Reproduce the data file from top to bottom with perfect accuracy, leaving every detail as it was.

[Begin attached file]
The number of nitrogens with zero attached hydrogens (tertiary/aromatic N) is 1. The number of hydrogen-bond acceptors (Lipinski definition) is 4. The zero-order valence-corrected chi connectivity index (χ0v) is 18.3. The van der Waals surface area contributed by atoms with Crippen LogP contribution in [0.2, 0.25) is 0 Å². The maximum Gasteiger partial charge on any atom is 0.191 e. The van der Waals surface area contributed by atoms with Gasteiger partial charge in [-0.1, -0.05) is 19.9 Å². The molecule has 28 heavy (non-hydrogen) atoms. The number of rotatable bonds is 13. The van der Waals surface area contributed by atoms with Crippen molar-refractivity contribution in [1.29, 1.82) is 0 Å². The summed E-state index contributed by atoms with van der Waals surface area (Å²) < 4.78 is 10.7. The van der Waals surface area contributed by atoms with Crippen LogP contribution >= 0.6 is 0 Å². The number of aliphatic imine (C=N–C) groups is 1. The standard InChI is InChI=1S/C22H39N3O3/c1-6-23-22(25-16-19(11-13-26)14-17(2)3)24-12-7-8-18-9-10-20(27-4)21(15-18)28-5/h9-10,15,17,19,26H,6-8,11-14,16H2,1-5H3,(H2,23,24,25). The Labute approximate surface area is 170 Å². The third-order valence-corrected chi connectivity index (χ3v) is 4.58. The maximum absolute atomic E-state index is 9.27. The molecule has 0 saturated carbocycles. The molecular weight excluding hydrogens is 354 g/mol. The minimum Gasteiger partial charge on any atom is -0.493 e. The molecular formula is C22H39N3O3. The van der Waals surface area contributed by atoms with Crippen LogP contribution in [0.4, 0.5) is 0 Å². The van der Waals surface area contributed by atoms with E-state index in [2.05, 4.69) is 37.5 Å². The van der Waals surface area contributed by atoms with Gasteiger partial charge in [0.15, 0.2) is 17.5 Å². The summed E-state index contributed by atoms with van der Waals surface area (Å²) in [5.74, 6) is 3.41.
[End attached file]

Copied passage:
The number of nitrogens with zero attached hydrogens (tertiary/aromatic N) is 1. The number of hydrogen-bond acceptors (Lipinski definition) is 4. The zero-order valence-corrected chi connectivity index (χ0v) is 18.3. The van der Waals surface area contributed by atoms with Crippen LogP contribution in [0.2, 0.25) is 0 Å². The maximum Gasteiger partial charge on any atom is 0.191 e. The van der Waals surface area contributed by atoms with Gasteiger partial charge in [-0.1, -0.05) is 19.9 Å². The molecule has 28 heavy (non-hydrogen) atoms. The number of rotatable bonds is 13. The van der Waals surface area contributed by atoms with Crippen molar-refractivity contribution in [1.29, 1.82) is 0 Å². The summed E-state index contributed by atoms with van der Waals surface area (Å²) < 4.78 is 10.7. The van der Waals surface area contributed by atoms with Crippen LogP contribution >= 0.6 is 0 Å². The number of aliphatic imine (C=N–C) groups is 1. The standard InChI is InChI=1S/C22H39N3O3/c1-6-23-22(25-16-19(11-13-26)14-17(2)3)24-12-7-8-18-9-10-20(27-4)21(15-18)28-5/h9-10,15,17,19,26H,6-8,11-14,16H2,1-5H3,(H2,23,24,25). The Labute approximate surface area is 170 Å². The third-order valence-corrected chi connectivity index (χ3v) is 4.58. The maximum absolute atomic E-state index is 9.27. The molecule has 0 saturated carbocycles. The molecular weight excluding hydrogens is 354 g/mol. The minimum Gasteiger partial charge on any atom is -0.493 e. The molecular formula is C22H39N3O3. The van der Waals surface area contributed by atoms with Crippen LogP contribution in [0.4, 0.5) is 0 Å². The van der Waals surface area contributed by atoms with E-state index in [2.05, 4.69) is 37.5 Å². The van der Waals surface area contributed by atoms with Gasteiger partial charge in [0.15, 0.2) is 17.5 Å². The summed E-state index contributed by atoms with van der Waals surface area (Å²) in [5.74, 6) is 3.41.